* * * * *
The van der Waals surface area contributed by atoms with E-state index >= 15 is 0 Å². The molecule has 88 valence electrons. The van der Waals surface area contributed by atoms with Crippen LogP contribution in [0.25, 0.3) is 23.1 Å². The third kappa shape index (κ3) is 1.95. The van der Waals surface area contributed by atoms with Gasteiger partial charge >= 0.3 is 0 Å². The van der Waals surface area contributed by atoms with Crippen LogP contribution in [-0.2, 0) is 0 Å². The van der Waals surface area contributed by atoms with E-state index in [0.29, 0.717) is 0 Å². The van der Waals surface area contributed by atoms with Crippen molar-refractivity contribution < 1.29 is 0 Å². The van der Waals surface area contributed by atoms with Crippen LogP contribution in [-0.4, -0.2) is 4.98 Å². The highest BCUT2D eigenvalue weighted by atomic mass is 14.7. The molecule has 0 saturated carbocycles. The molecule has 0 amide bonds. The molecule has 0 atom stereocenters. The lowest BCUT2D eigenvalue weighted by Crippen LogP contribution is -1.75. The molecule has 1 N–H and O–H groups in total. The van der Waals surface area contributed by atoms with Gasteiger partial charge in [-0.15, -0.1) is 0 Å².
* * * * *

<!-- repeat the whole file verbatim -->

The van der Waals surface area contributed by atoms with E-state index >= 15 is 0 Å². The molecule has 88 valence electrons. The van der Waals surface area contributed by atoms with Crippen LogP contribution in [0.25, 0.3) is 23.1 Å². The third kappa shape index (κ3) is 1.95. The van der Waals surface area contributed by atoms with Gasteiger partial charge >= 0.3 is 0 Å². The van der Waals surface area contributed by atoms with Crippen LogP contribution in [-0.2, 0) is 0 Å². The van der Waals surface area contributed by atoms with E-state index in [0.29, 0.717) is 0 Å². The van der Waals surface area contributed by atoms with Crippen molar-refractivity contribution < 1.29 is 0 Å². The van der Waals surface area contributed by atoms with Crippen LogP contribution in [-0.4, -0.2) is 4.98 Å². The highest BCUT2D eigenvalue weighted by atomic mass is 14.7. The molecule has 0 saturated carbocycles. The molecule has 0 amide bonds. The molecule has 0 atom stereocenters. The lowest BCUT2D eigenvalue weighted by Crippen LogP contribution is -1.75. The molecule has 1 N–H and O–H groups in total. The van der Waals surface area contributed by atoms with Gasteiger partial charge in [-0.15, -0.1) is 0 Å².